On September 17, 2020, FERC addressed the American Wind Energy Association’s (“AWEA”) request for rehearing of a December 2019 order finding that Generator Interconnection Agreements (“GIAs”), Facilities Construction Agreements (“FCAs”) and Multi-Party Facilities Construction Agreements (“MPFCAs”) entered into between June 24, 2015 and August 31, 2018 (“the interim period”) should be revised to allow Midcontinent Independent System Operator, Inc. (“MISO”) transmission owners and affected system operators to unilaterally elect to provide the initial funding for interconnection-related network upgrades. FERC’s September 17 order modified the discussion in the December 2019 order but continued to reach the same result. The order also accepted MISO’s proposed tariff sheets allowing transmission owners and affected system operators to elect transmission owner initial funding for network upgrades for GIAs, FCAs, and MPFCAs that became effective during the interim period. Commissioner Richard Glick issued a dissenting opinion in which he concluded that FERC’s order failed to meaningfully address concerns of undue discrimination and ignored evidence that allowing transmission owners and affected system operators to retroactively elect to self-fund network upgrades would result in substantial harm to interconnection customers and could lead to project terminations.
FERC’s order is the latest in the proceedings on remand resulting from the United States District Court for the District of Columbia Circuit’s (“D.C. Circuit”) decision in Ameren Servs. Co. v. FERC, 880 F.3d 571 (D.C. Cir. 2018), which vacated and remanded several FERC orders that removed from MISO transmission owners the ability to unilaterally elect to fund the construction of network upgrades on their systems to accommodate new generator interconnections (see February 7, 2018 edition of the WER). In the proceedings that followed, FERC reversed its determination in the vacated orders, directed MISO to make changes to its pro forma GIA, FCA, and MPFCA to allow transmission owners and affected system operators the discretion to unilaterally elect to provide initial funding for network upgrades on a going-forward basis, and requested further briefing on how to address GIAs, FCAs, and MPFCAs that were entered into during the interim period, i.e., those agreements entered into after FERC’s 2015 determination that MISO transmission owners should not be allowed to unilaterally elect to fund network upgrades, up until FERC reversed that determination in 2018. Subsequently, in its December 2019 order, FERC held that GIAs, FCAs, and MPFCAs entered into during the interim period should be revised to allow transmission owners and affected system operators to unilaterally elect to provide initial funding for network upgrades if they so choose. AWEA sought rehearing of the December 2019 order, arguing that FERC erred in applying transmission owner initial funding to agreements entered into during the interim period.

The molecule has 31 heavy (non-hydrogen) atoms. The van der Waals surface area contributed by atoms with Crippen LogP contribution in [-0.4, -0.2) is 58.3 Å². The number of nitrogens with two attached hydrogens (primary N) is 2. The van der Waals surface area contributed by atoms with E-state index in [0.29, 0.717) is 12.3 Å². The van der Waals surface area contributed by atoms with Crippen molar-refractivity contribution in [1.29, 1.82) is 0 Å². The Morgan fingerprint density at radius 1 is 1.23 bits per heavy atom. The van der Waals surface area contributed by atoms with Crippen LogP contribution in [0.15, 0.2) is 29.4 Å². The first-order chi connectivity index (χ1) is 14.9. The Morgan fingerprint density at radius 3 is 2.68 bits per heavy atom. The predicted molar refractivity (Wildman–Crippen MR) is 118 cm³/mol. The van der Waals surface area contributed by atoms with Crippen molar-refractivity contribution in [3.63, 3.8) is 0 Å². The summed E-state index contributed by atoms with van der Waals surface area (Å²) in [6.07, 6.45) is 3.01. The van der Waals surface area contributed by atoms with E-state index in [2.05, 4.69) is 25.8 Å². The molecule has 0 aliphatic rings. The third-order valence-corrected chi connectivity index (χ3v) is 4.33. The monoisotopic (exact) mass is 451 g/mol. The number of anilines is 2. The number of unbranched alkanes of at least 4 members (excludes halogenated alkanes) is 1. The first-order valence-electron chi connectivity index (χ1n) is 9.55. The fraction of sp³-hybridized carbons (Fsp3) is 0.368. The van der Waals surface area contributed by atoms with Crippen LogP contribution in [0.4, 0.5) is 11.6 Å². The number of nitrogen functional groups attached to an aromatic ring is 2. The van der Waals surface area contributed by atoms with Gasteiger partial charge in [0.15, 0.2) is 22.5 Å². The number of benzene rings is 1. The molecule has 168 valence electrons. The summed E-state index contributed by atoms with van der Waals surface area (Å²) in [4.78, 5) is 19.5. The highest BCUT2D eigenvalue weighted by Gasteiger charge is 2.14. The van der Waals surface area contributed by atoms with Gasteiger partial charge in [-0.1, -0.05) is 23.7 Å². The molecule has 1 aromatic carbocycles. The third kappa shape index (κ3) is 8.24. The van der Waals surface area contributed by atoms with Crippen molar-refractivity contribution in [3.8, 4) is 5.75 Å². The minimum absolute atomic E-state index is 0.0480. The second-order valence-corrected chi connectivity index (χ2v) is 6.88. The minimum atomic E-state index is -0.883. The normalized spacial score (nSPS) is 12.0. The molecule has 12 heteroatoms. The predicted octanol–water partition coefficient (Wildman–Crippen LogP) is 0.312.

The September 17 order rejected AWEA’s arguments that amending the interim period agreements would result in undue discrimination because all interconnection customers from 2005 through the end of the interim period in 2018 are similarly situated with respect to transmission owner and affected system operator funding. In addition, while AWEA argued that amending the interim period agreements would result in a significant increase in costs for interconnection customers, FERC concluded that, on balance, the harm to interconnection customers did not outweigh the harm to transmission owners that would result from not having the right to elect to provide initial funding for network upgrades. Finally, FERC accepted MISO’s compliance filing that revised its pro forma GIA, FCA, and MPFCA to provide transmission owners and affected system operations the unilateral right to elect to provide initial funding for interconnection-related network upgrades, effective June 24, 2015. FERC noted that affected agreements are currently pending in various dockets, and that it would act on those agreements at a future date.
Commissioner Glick’s dissenting opinion explained that he would have granted rehearing and ordered briefing to further develop the record. Commissioner Glick argued that transmission owners had failed to provide evidence that they will experience actual harm if the FERC leaves the interim agreements in place, while interconnection customers demonstrated that they will experience substantial harm if the existing agreements are revised. He therefore argued that FERC’s order was arbitrary and capricious and not the product of reasoned decision making.
Troutman Pepper represented the utility petitioners in the case.
FERC’s September 17 order, including Commissioner Glick’s dissent, is available here.